Post by thePeck » Thu Jun 26, 2014 10:10 pm

As stated before, this is not my country, I'm an expatriate.

No matter the number of years I have spent her or the family I may come to squire. Even if they feel I may be Khmer because of living, speaking and breathing their culture.

Unlike other Western culture countries that are a melting pot of it's easier to become one. Here is not the case.

I even feel people of Khmer blood come back here I don't think they are the same either. Maybe a little bit more legit, but still different.

Should I as or Irish/English ancestry feel the right to go back to those respective countries and voice my concern? The answer is no.
OrangeDragon
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Re: We are guests in this country

Post by OrangeDragon » Thu Jun 26, 2014 10:23 pm

Khmer vs Cambodian. There's a difference there that people seem to forget frequently. You can never become Khmer, it's a race. Cambodian is a nationality.
bong.kuit
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Re: We are guests in this country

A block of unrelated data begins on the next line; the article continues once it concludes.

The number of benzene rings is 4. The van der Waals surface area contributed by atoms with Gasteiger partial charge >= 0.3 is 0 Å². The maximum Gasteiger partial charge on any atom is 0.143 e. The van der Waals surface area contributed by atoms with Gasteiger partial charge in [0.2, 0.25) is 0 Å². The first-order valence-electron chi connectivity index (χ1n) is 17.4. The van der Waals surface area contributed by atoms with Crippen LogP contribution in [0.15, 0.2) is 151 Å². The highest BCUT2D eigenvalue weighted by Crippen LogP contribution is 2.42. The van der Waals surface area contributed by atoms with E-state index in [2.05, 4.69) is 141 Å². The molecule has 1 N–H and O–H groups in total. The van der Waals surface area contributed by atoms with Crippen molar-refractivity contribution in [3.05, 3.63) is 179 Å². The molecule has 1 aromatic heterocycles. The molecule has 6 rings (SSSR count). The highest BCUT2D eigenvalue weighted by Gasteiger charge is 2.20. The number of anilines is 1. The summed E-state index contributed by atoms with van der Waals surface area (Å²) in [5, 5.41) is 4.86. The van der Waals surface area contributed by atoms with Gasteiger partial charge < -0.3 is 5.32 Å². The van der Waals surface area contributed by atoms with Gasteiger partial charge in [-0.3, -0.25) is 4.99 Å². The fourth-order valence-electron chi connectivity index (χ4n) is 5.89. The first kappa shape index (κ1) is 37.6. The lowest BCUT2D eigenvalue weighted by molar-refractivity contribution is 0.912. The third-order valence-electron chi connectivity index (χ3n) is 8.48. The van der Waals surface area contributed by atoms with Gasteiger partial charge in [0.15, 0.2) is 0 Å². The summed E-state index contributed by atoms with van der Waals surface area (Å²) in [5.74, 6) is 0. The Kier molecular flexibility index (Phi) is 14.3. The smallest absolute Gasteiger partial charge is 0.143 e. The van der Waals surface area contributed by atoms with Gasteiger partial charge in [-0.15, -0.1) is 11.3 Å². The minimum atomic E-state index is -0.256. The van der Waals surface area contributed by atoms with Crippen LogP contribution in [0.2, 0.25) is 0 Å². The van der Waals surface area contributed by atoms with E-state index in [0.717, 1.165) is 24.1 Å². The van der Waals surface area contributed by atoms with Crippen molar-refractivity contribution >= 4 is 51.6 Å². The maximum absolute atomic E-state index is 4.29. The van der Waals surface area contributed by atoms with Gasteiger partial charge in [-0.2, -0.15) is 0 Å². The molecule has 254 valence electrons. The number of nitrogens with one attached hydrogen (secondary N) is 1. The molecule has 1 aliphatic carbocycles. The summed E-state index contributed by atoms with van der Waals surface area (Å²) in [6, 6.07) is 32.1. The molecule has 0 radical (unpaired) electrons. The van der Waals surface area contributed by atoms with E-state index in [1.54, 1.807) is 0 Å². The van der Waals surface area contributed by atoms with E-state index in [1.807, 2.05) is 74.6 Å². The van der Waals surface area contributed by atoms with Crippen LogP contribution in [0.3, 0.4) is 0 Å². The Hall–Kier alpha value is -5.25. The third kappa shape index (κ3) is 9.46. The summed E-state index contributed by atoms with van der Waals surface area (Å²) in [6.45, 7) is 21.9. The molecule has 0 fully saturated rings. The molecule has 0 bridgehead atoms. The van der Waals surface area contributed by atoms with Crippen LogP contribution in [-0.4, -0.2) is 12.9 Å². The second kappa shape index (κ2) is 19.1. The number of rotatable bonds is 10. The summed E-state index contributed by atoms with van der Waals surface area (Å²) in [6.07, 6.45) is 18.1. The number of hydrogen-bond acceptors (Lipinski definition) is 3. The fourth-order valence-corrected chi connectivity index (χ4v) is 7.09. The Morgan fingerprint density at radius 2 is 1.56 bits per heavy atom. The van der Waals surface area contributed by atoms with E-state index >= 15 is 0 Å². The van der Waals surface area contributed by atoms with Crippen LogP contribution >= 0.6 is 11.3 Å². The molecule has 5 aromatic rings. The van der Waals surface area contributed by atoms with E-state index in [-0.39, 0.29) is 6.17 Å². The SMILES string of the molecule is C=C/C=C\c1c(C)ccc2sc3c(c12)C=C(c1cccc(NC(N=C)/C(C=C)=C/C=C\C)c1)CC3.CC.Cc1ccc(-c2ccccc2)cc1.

Post by bong.kuit » Thu Jun 26, 2014 10:29 pm

King Keil wrote:I would really like to see those links about german citizenship "by blood". Lived there for quite a long time and never heard of it.
"Between 1995 and 2004, 1,278,424 people have obtained German citizenship by naturalization. This means that about 1.5% of the total German population had been naturalized during that period."

http://en.wikipedia.org/wiki/German_nat ... statistics" onclick="window.open(this.href);return false;
OrangeDragon
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Re: We are guests in this country

Post by OrangeDragon » Thu Jun 26, 2014 10:40 pm

giblet wrote:Good point. In most (all?) of the countries that we come from, an immigrant can gain citizenship after a certain number of years and participate in the political process. It's not the same here.
It is the same here actually... it's just complicated by corruption to the point the process breaks down. That and most people won't go through the required steps, which our countries also have, for gaining citizenship. Becoming fluent in the language, knowledgable enough to pass the test, etc.
ARTICLE 8: